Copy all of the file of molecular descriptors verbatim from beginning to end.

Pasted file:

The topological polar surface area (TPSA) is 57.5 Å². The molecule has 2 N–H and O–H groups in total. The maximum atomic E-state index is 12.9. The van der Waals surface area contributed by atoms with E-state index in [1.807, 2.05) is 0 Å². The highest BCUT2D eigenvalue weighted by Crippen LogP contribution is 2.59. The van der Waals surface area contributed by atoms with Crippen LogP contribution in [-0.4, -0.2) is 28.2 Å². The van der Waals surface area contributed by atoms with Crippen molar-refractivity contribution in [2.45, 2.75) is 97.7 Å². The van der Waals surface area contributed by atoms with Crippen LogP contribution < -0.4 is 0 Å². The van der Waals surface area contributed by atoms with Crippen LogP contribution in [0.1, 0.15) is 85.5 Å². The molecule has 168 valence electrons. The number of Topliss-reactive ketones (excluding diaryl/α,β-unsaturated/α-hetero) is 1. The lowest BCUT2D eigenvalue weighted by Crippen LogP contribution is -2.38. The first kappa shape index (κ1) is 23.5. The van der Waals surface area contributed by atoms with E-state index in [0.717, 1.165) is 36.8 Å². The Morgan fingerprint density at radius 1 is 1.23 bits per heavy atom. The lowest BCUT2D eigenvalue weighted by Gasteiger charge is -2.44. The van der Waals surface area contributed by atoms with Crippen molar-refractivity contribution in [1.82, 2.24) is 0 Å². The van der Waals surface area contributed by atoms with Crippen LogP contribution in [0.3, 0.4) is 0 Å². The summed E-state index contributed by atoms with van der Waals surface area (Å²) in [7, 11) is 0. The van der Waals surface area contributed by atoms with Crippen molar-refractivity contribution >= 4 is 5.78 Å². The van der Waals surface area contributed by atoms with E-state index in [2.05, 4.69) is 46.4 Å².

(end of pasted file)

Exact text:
The topological polar surface area (TPSA) is 57.5 Å². The molecule has 2 N–H and O–H groups in total. The maximum atomic E-state index is 12.9. The van der Waals surface area contributed by atoms with E-state index in [1.807, 2.05) is 0 Å². The highest BCUT2D eigenvalue weighted by Crippen LogP contribution is 2.59. The van der Waals surface area contributed by atoms with Crippen LogP contribution in [-0.4, -0.2) is 28.2 Å². The van der Waals surface area contributed by atoms with Crippen molar-refractivity contribution in [2.45, 2.75) is 97.7 Å². The van der Waals surface area contributed by atoms with Crippen LogP contribution < -0.4 is 0 Å². The van der Waals surface area contributed by atoms with Crippen LogP contribution in [0.1, 0.15) is 85.5 Å². The molecule has 168 valence electrons. The number of Topliss-reactive ketones (excluding diaryl/α,β-unsaturated/α-hetero) is 1. The lowest BCUT2D eigenvalue weighted by Crippen LogP contribution is -2.38. The first kappa shape index (κ1) is 23.5. The van der Waals surface area contributed by atoms with E-state index in [0.717, 1.165) is 36.8 Å². The Morgan fingerprint density at radius 1 is 1.23 bits per heavy atom. The lowest BCUT2D eigenvalue weighted by Gasteiger charge is -2.44. The van der Waals surface area contributed by atoms with Crippen molar-refractivity contribution in [1.82, 2.24) is 0 Å². The van der Waals surface area contributed by atoms with Crippen LogP contribution in [0.3, 0.4) is 0 Å². The summed E-state index contributed by atoms with van der Waals surface area (Å²) in [7, 11) is 0. The van der Waals surface area contributed by atoms with Crippen molar-refractivity contribution >= 4 is 5.78 Å². The van der Waals surface area contributed by atoms with E-state index in [2.05, 4.69) is 46.4 Å².